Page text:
Glen van Brummelen, Quest’s math tutor, receives the Haimo Award

Quest’s Mathematics tutor Glen van Brummelen has been awarded the Haimo award. This award is the most prestigious teaching award for mathematics in North America (so this is big, and awesome! Go Glen!).  The official name of the award is Deborah and Franklin Tepper Haimo Award and it is given out annually by the Mathematical Association of America to honor college and university teachers who stand out for their teaching effectiveness and who have influence beyond their own institutions.

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Glen is one of the founding faculty members at Quest, specializing in the history of mathematics, including trigonometry and astronomy in ancient Greece and medieval Islam. Throughout his career Glen has written 30 scholarly articles and 15 encyclopedia articles. Some of his works include: The Mathematics of the Heavens and the Earth: The Early History of Trigonometry, and Heavenly Mathematics: The Forgotten Art of Spherical Trigonometry. Besides working at Quest, he was also the president of the Canadian Society for History and Philosophy of Mathematics (2012-14) and the governor for Canadian members of the Mathematical Association of America (2013-16).

We asked Glen a few Questions about his career at Quest and the Haimo award:

Q: The Haimo Award states that recipients exert an influence that goes beyond their institutions. How do you think you have done that?

A: Quest, and Bennington College before, are institutions that give us the opportunity to experiment — to break the rules of convention, and try new approaches that might make a difference. Our model of mathematics at Quest, with its innovative foundation courses, is being observed (and, I think, envied) by a lot of institutions around North America for its creativeness and ability to really get across how mathematicians think. My book “Heavenly Mathematics” comes directly from my foundation spherical trigonometry course. I’ve played governance roles as president of the Canadian Society for History and Philosophy of Mathematics, and as a governor of the Mathematical Association of America. These positions have allowed me to spread a Questy spirit to the North American mathematics community. Both of my books (“Heavenly Mathematics” and “The Mathematics of the Heavens and the Earth”) embody my historical storytelling inclination (see point 2), and I’m grateful that they have reached quite a few people.

Photo Credit: Squamish Chief

Q: What is your pedagogical approach in the classroom? How does it differ from other professors?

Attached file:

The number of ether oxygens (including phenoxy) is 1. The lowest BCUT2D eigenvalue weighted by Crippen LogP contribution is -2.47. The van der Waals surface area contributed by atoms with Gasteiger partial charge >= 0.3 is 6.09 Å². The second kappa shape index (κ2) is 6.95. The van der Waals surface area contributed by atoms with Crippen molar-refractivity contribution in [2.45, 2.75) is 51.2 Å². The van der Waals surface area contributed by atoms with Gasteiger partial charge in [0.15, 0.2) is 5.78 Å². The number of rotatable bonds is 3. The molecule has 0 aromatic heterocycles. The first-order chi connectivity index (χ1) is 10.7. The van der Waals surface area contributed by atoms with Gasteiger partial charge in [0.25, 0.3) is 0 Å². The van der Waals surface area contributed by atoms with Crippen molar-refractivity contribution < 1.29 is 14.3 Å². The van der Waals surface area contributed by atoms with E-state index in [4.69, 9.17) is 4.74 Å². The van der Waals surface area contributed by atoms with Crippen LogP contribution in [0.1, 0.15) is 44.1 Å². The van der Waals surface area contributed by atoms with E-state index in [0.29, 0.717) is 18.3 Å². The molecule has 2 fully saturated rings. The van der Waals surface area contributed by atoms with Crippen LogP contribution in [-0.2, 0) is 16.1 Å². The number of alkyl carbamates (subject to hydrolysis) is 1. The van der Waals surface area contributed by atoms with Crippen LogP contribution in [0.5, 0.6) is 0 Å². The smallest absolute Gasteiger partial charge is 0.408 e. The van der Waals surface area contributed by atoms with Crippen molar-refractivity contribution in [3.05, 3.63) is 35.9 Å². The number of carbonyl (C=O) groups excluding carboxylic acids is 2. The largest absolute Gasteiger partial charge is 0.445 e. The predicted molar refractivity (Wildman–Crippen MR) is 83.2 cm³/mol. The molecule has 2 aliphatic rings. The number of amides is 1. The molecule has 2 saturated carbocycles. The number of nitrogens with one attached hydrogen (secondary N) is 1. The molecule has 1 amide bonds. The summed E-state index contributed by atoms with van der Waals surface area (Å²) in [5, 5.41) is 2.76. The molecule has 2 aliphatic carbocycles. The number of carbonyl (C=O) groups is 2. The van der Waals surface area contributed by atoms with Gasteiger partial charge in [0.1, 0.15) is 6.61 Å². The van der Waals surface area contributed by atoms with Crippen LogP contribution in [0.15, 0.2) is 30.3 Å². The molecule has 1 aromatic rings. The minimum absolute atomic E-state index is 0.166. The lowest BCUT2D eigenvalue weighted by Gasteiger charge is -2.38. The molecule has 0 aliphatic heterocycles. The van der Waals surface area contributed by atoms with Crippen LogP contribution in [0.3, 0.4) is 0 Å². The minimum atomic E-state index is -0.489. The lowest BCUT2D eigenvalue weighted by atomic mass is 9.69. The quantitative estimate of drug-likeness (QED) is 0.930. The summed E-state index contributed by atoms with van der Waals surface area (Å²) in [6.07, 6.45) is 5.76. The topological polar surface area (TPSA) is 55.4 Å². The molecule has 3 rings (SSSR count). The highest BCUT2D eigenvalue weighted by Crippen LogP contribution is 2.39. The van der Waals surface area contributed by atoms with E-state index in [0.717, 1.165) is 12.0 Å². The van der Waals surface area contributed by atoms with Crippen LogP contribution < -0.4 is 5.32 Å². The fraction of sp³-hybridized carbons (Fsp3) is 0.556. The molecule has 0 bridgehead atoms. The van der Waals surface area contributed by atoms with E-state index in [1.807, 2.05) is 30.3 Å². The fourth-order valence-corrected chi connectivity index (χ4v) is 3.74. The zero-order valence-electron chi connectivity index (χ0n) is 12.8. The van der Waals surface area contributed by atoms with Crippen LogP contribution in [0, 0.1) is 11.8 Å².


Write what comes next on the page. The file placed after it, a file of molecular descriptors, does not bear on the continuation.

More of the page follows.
A: Firstly, I don’t hide my enthusiasm. Mathematics is amazing. It’s powerful. It changes the world. But mostly, it’s beautiful. The mathematical world is full of surprising connections, elegant patterns, and unexpected symmetries. Secondly, I try to find narratives for my courses and classes that are human, intuitive, and accessible. History is a great source for that. Too often, math is seen as an alien edifice inflicted upon the student, rather than a playful activity. I’d rather set a tone of exploration and wonder.

Q: Does your background on the history of math shape/affect your classroom? If so, how?

A: I got into the history of math in grad school because, after an intense undergraduate program. I knew tons of math, and didn’t really have a clue what it was for, or who would care about it. History gave me the answers I sought, to return the big questions of “why” to the mathematical experience. I try to make sure my students don’t experience the same frustration I felt. Telling stories from history makes it obvious why people have cared about the topic we’re studying. It helps to cement the memory; we remember stories so much better than algorithms. Finally, it helps to put students in a place where they can imagine genuinely participating, not just going through the motions shown by the teacher on the whiteboard.

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Q: How and why did you decide to become one of the founding faculty members at Quest?

A: I was already “living the dream” of alternative undergraduate education at Bennington College. But I am Canadian, and when I had a chance to help bring that vision to my home and native land, it was an opportunity I just couldn’t pass up. To inspire new pedagogical directions, starting from scratch is often the path that has the most freedom. How many times in a career do you have the opportunity to help build a new university with something interesting and important to say? I wasn’t going to pass that up.


For further information about the Haimo award access:

Also, check out a report on Glen’s award by our local newspaper:

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